A Breath of Fresh Air in the Way Cases of Asthma Are Handled

Western Mail (Cardiff, Wales), August 14, 2006 | Go to article overview

A Breath of Fresh Air in the Way Cases of Asthma Are Handled


Byline: By MADELEINE BRINDLEY Western Mail

Self-help is an unfashionable approach to treating chronic asthma, but breathing exercises really can bring relief, says Dr Mark Porter MODERN medicine may have transformed the management of conditions such as asthma, diabetes and heart disease, but it has also encouraged an overdependence on medication.

As a result, when faced with troublesome symptoms, such as coughing and wheezing in asthma, the first thing both doctor and patient do is look to adjust the medication.

But have we been blinded by science? Could asthmatics be doing more to help themselves?

Self-help interventions in asthma tend not to get the prominence they deserve because of the interests of the drugs industry, which funds most of today's clinical trials.

Asthma is a multi-billion- pound global industry - the NHS spends more than pounds 900m a year on it - and drug companies aren't keen to fund research into drug-free treatments.

Meanwhile, doctors are reluctant to recommend treatments that don't have clinical trial data to support their use. But a lack of evidence doesn't mean it won't help.

Breathing exercises are a case in point. When the Russian scientist Konstantin Buteyko suggested, in the early 1950s, that breathing exercises could reduce the need for medication in people with asthma, he was derided. Now a recent study into the Buteyko method has shown that it halved volunteers' inhaler usage within weeks.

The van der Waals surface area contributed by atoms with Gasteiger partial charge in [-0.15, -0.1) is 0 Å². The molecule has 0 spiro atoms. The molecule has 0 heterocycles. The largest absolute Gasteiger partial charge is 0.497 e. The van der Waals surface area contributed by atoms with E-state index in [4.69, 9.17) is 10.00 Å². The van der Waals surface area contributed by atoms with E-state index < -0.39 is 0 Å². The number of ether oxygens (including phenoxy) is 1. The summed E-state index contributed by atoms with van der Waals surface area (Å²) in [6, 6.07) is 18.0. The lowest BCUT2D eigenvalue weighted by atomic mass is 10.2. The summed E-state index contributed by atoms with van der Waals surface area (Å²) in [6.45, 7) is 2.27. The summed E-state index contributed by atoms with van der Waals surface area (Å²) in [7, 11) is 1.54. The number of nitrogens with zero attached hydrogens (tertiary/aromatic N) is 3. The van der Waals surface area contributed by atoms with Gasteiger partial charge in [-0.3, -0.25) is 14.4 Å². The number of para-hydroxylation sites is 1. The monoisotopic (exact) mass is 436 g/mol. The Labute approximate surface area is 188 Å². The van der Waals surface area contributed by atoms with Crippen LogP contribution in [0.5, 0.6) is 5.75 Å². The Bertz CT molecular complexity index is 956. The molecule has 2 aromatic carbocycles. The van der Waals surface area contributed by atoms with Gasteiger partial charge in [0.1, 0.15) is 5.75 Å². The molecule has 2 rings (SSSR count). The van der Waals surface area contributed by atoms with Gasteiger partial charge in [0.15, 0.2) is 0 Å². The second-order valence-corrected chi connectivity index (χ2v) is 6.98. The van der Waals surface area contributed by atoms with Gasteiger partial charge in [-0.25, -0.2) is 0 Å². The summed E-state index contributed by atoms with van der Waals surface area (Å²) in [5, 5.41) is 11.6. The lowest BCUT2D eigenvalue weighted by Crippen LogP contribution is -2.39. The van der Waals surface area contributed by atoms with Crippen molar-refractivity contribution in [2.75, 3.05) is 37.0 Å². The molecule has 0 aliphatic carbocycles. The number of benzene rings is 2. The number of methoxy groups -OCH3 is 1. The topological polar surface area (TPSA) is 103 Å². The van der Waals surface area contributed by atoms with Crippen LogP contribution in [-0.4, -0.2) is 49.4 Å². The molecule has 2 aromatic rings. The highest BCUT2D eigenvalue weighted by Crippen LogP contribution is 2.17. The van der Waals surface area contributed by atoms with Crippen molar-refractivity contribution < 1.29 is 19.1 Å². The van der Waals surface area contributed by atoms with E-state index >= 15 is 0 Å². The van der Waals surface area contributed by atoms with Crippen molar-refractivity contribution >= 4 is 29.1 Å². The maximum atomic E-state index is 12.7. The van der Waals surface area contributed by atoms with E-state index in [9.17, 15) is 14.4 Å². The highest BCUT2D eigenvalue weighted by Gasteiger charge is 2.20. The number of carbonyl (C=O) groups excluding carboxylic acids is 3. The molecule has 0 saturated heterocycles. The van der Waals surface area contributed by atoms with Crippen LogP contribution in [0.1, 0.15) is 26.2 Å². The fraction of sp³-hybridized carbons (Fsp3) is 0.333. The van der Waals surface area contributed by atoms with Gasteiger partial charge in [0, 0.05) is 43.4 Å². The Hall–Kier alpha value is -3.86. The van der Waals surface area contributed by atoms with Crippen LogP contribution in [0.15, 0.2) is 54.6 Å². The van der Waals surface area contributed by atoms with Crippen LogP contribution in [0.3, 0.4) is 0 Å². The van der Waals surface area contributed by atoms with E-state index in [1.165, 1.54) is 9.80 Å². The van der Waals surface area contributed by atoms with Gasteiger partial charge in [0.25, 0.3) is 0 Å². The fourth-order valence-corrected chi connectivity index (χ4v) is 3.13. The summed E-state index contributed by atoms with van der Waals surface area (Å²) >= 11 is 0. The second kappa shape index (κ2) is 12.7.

A number of studies have shown that teaching people with asthma to breathe in a controlled manner - whether through the Buteyko breathing method, yoga, physiotherapy or even playing the clarinet - can alleviate symptoms and reduce the need for medication. The nature of the link is the subject of ongoing research, but evidence points to a tendency for some people with asthma to overbreathe or hyperventilate.

This is often associated with anxiety, but can develop into a long-term habit thought to affect asthma in three different ways - first, people who hyperventilate tend to breathe through their mouths rather than their noses.

Breathing in through the nose warms and humidifies air, making it less likely to irritate the sensitive linings of asthmatics' airways. Second, hyperventilation is often accompanied by a sensation of breathlessness, which can make someone with asthma feel anxious, which in turn makes them hyperventilate more. …

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